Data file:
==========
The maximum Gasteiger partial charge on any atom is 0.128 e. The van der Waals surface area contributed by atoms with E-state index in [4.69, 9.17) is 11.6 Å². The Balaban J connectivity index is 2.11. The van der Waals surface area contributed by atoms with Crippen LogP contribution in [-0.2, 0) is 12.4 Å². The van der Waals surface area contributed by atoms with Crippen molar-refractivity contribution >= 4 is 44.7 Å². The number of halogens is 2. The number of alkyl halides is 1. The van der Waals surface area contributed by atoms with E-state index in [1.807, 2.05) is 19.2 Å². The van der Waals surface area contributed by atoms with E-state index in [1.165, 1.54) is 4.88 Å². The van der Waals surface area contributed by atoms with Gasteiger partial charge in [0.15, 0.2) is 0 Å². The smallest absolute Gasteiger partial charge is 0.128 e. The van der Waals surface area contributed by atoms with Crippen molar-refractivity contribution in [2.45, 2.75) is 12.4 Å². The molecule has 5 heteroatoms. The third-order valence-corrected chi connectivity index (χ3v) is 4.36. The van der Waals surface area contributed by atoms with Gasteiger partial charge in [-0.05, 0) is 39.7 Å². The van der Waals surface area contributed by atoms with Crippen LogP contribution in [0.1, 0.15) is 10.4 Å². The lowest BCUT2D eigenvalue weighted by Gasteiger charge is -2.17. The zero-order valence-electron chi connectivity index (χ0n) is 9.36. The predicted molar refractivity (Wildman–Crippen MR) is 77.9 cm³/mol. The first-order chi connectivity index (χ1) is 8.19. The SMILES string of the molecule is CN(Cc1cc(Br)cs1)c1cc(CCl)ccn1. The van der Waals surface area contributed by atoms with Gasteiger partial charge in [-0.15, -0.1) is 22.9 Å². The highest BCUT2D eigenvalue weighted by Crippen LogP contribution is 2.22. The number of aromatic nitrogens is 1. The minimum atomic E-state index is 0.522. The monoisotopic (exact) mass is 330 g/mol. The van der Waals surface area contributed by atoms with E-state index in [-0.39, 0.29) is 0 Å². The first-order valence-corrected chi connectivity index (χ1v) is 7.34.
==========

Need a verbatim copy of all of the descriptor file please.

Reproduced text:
The maximum Gasteiger partial charge on any atom is 0.128 e. The van der Waals surface area contributed by atoms with E-state index in [4.69, 9.17) is 11.6 Å². The Balaban J connectivity index is 2.11. The van der Waals surface area contributed by atoms with Crippen LogP contribution in [-0.2, 0) is 12.4 Å². The van der Waals surface area contributed by atoms with Crippen molar-refractivity contribution >= 4 is 44.7 Å². The number of halogens is 2. The number of alkyl halides is 1. The van der Waals surface area contributed by atoms with E-state index in [1.807, 2.05) is 19.2 Å². The van der Waals surface area contributed by atoms with E-state index in [1.165, 1.54) is 4.88 Å². The van der Waals surface area contributed by atoms with Gasteiger partial charge in [0.15, 0.2) is 0 Å². The smallest absolute Gasteiger partial charge is 0.128 e. The van der Waals surface area contributed by atoms with Crippen molar-refractivity contribution in [2.45, 2.75) is 12.4 Å². The molecule has 5 heteroatoms. The third-order valence-corrected chi connectivity index (χ3v) is 4.36. The van der Waals surface area contributed by atoms with Gasteiger partial charge in [-0.05, 0) is 39.7 Å². The van der Waals surface area contributed by atoms with Crippen LogP contribution in [0.1, 0.15) is 10.4 Å². The lowest BCUT2D eigenvalue weighted by Gasteiger charge is -2.17. The zero-order valence-electron chi connectivity index (χ0n) is 9.36. The predicted molar refractivity (Wildman–Crippen MR) is 77.9 cm³/mol. The first-order chi connectivity index (χ1) is 8.19. The SMILES string of the molecule is CN(Cc1cc(Br)cs1)c1cc(CCl)ccn1. The van der Waals surface area contributed by atoms with Gasteiger partial charge in [-0.15, -0.1) is 22.9 Å². The highest BCUT2D eigenvalue weighted by Crippen LogP contribution is 2.22. The number of aromatic nitrogens is 1. The minimum atomic E-state index is 0.522. The monoisotopic (exact) mass is 330 g/mol. The van der Waals surface area contributed by atoms with E-state index in [-0.39, 0.29) is 0 Å². The first-order valence-corrected chi connectivity index (χ1v) is 7.34.